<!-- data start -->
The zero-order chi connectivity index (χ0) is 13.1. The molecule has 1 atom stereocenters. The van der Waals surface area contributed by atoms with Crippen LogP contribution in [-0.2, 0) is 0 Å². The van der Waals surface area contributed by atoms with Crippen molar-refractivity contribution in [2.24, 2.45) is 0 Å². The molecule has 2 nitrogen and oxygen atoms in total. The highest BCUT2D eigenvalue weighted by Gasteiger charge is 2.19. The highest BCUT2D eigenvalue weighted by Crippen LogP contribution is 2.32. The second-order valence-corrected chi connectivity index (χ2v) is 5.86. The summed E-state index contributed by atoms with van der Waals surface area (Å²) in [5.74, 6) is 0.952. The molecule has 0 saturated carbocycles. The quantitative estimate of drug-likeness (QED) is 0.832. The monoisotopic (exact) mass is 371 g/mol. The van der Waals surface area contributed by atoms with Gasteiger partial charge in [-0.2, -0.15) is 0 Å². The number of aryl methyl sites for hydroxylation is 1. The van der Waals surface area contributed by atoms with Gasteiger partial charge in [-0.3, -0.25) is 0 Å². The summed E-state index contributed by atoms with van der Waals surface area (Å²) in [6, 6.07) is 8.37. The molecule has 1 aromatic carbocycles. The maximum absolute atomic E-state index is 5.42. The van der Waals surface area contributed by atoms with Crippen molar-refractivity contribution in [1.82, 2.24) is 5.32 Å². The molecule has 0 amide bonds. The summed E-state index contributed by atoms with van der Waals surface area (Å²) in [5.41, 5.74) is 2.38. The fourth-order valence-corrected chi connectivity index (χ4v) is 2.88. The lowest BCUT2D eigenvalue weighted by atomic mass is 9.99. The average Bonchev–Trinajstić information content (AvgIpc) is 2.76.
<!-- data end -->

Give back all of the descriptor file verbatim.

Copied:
The zero-order chi connectivity index (χ0) is 13.1. The molecule has 1 atom stereocenters. The van der Waals surface area contributed by atoms with Crippen LogP contribution in [-0.2, 0) is 0 Å². The van der Waals surface area contributed by atoms with Crippen molar-refractivity contribution in [2.24, 2.45) is 0 Å². The molecule has 2 nitrogen and oxygen atoms in total. The highest BCUT2D eigenvalue weighted by Gasteiger charge is 2.19. The highest BCUT2D eigenvalue weighted by Crippen LogP contribution is 2.32. The second-order valence-corrected chi connectivity index (χ2v) is 5.86. The summed E-state index contributed by atoms with van der Waals surface area (Å²) in [5.74, 6) is 0.952. The molecule has 0 saturated carbocycles. The quantitative estimate of drug-likeness (QED) is 0.832. The monoisotopic (exact) mass is 371 g/mol. The van der Waals surface area contributed by atoms with Gasteiger partial charge in [-0.2, -0.15) is 0 Å². The number of aryl methyl sites for hydroxylation is 1. The van der Waals surface area contributed by atoms with Gasteiger partial charge in [-0.3, -0.25) is 0 Å². The summed E-state index contributed by atoms with van der Waals surface area (Å²) in [6, 6.07) is 8.37. The molecule has 1 aromatic carbocycles. The maximum absolute atomic E-state index is 5.42. The van der Waals surface area contributed by atoms with Crippen molar-refractivity contribution in [1.82, 2.24) is 5.32 Å². The molecule has 0 amide bonds. The summed E-state index contributed by atoms with van der Waals surface area (Å²) in [5.41, 5.74) is 2.38. The fourth-order valence-corrected chi connectivity index (χ4v) is 2.88. The lowest BCUT2D eigenvalue weighted by atomic mass is 9.99. The average Bonchev–Trinajstić information content (AvgIpc) is 2.76.